In a few weeks, Seattle’s new, highest in the country, $15 per hour minimum wage will go into effect. Like many liberal policies, it was passed by City Hall with the best of intentions. The only problem is, in the end, it may do more harm than good for many.
Private businesses, unlike government entities (which, in theory, can always raise taxes or borrow), must make more than they spend in order to pay the rent, make payroll, keep the lights on, pay their business taxes, and, heaven forbid, have some left over for the owners and investors who are taking the risk and putting in the long hours.
Earlier this month, Seattle Magazine asked, Why Are So Many Seattle Restaurants Closing Lately?:
Last month—and particularly last week— Seattle foodies were downcast as the blows kept coming: Queen Anne’s Grub closed February 15. Pioneer Square’s Little Uncle shut down February 25. Shanik’s Meeru Dhalwala announced that it will close March 21. Renée Erickson’s Boat Street Café will shutter May 30 after 17 years with her at the helm…What the #*%&$* is going on? A variety of things, probably—and a good chance there is more change to come.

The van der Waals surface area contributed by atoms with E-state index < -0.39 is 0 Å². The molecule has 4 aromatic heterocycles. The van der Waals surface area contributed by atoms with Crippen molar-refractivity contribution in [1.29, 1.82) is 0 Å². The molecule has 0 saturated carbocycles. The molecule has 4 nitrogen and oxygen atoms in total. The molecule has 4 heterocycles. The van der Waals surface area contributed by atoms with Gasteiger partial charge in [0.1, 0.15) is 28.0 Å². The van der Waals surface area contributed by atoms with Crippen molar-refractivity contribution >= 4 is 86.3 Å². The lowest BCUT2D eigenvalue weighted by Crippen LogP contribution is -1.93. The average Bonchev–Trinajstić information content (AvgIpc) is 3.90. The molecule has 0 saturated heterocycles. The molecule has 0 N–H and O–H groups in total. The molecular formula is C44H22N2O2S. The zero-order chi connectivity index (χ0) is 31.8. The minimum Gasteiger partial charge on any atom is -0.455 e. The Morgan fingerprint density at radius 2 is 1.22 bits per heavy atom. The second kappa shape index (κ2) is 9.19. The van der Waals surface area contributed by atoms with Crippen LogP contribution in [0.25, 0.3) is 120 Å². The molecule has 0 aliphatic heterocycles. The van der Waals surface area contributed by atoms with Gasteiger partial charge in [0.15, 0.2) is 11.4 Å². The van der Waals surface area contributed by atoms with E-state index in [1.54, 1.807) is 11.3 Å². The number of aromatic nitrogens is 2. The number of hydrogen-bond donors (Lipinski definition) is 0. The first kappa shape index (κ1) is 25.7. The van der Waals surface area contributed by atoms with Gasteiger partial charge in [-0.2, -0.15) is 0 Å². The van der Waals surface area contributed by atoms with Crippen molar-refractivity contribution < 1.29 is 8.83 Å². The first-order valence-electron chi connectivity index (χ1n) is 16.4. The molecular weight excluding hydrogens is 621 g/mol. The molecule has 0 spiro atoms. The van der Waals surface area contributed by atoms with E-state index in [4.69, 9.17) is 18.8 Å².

The magazine went on to report that one “major factor affecting restaurant futures in our city is the impending minimum wage hike.” Anthony Anton, president and CEO of Washington Restaurant Association, told the magazine, “It’s not a political problem; it’s a math problem.” He estimates that restaurants usually have a budget breakdown of about 36 percent for labor, 30 percent for food costs, and 30 percent to cover other operational costs. That leaves 4 percent for a profit margin. When labor costs shoot up to say 42 percent, something has to give.
Restaurants can take actions to adjust, such as raise their prices, acquire cheaper ingredients, and cut their operating hours and labor force. However, all those actions generate reactions from the public which can still lead to lower revenues for the restaurant and, for some, the decision to close their doors.